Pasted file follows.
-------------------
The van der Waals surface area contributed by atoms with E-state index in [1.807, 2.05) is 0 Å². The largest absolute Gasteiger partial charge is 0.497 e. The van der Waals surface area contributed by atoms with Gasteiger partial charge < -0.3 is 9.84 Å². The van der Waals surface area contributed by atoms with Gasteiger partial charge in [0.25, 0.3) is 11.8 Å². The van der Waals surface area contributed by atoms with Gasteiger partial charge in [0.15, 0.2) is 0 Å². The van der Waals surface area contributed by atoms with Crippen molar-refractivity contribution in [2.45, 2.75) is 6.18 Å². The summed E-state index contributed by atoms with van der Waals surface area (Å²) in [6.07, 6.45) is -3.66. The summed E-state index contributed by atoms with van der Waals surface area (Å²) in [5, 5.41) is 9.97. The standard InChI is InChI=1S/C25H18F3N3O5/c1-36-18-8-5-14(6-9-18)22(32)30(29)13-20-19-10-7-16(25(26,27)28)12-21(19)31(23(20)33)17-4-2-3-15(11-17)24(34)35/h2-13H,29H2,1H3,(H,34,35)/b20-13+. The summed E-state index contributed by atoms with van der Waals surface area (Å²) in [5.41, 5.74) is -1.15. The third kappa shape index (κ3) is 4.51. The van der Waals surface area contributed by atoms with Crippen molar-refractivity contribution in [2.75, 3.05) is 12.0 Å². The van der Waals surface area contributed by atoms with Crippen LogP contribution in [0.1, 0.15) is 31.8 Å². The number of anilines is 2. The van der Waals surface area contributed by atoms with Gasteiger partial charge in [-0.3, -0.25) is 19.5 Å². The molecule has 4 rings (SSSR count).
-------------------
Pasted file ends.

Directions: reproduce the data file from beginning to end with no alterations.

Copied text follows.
The van der Waals surface area contributed by atoms with E-state index in [1.807, 2.05) is 0 Å². The largest absolute Gasteiger partial charge is 0.497 e. The van der Waals surface area contributed by atoms with Gasteiger partial charge < -0.3 is 9.84 Å². The van der Waals surface area contributed by atoms with Gasteiger partial charge in [0.25, 0.3) is 11.8 Å². The van der Waals surface area contributed by atoms with Gasteiger partial charge in [0.15, 0.2) is 0 Å². The van der Waals surface area contributed by atoms with Crippen molar-refractivity contribution in [2.45, 2.75) is 6.18 Å². The summed E-state index contributed by atoms with van der Waals surface area (Å²) in [6.07, 6.45) is -3.66. The summed E-state index contributed by atoms with van der Waals surface area (Å²) in [5, 5.41) is 9.97. The standard InChI is InChI=1S/C25H18F3N3O5/c1-36-18-8-5-14(6-9-18)22(32)30(29)13-20-19-10-7-16(25(26,27)28)12-21(19)31(23(20)33)17-4-2-3-15(11-17)24(34)35/h2-13H,29H2,1H3,(H,34,35)/b20-13+. The summed E-state index contributed by atoms with van der Waals surface area (Å²) in [5.41, 5.74) is -1.15. The third kappa shape index (κ3) is 4.51. The van der Waals surface area contributed by atoms with Crippen molar-refractivity contribution in [2.75, 3.05) is 12.0 Å². The van der Waals surface area contributed by atoms with Crippen LogP contribution in [0.1, 0.15) is 31.8 Å². The number of anilines is 2. The van der Waals surface area contributed by atoms with Gasteiger partial charge in [-0.3, -0.25) is 19.5 Å². The molecule has 4 rings (SSSR count).